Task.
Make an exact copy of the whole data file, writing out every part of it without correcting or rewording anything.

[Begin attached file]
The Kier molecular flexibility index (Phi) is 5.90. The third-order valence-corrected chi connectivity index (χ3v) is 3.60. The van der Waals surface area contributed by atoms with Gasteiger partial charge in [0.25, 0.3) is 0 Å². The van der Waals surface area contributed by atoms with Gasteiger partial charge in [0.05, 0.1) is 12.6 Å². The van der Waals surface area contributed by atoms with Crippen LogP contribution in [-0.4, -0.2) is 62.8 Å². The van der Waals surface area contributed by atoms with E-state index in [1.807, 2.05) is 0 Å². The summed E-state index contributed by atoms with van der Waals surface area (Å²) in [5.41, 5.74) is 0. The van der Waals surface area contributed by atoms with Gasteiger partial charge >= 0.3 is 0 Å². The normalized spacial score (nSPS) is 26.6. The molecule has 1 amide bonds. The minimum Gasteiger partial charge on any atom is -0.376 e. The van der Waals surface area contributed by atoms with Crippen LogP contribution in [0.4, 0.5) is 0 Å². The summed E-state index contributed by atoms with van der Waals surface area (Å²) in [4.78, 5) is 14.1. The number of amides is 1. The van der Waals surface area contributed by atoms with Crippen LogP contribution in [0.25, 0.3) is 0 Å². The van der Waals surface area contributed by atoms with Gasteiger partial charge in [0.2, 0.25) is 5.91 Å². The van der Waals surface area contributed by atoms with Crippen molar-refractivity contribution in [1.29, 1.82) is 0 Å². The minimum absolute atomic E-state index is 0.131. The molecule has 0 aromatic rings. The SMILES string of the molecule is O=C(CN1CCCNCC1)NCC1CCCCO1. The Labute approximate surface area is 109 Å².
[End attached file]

The Kier molecular flexibility index (Phi) is 5.90. The third-order valence-corrected chi connectivity index (χ3v) is 3.60. The van der Waals surface area contributed by atoms with Gasteiger partial charge in [0.25, 0.3) is 0 Å². The van der Waals surface area contributed by atoms with Gasteiger partial charge in [0.05, 0.1) is 12.6 Å². The van der Waals surface area contributed by atoms with Crippen LogP contribution in [-0.4, -0.2) is 62.8 Å². The van der Waals surface area contributed by atoms with E-state index in [1.807, 2.05) is 0 Å². The summed E-state index contributed by atoms with van der Waals surface area (Å²) in [5.41, 5.74) is 0. The van der Waals surface area contributed by atoms with Gasteiger partial charge >= 0.3 is 0 Å². The normalized spacial score (nSPS) is 26.6. The molecule has 1 amide bonds. The minimum Gasteiger partial charge on any atom is -0.376 e. The van der Waals surface area contributed by atoms with Crippen LogP contribution in [0.4, 0.5) is 0 Å². The summed E-state index contributed by atoms with van der Waals surface area (Å²) in [4.78, 5) is 14.1. The number of amides is 1. The van der Waals surface area contributed by atoms with Crippen LogP contribution in [0.25, 0.3) is 0 Å². The van der Waals surface area contributed by atoms with Gasteiger partial charge in [0.2, 0.25) is 5.91 Å². The van der Waals surface area contributed by atoms with Crippen molar-refractivity contribution in [1.29, 1.82) is 0 Å². The minimum absolute atomic E-state index is 0.131. The molecule has 0 aromatic rings. The SMILES string of the molecule is O=C(CN1CCCNCC1)NCC1CCCCO1. The Labute approximate surface area is 109 Å².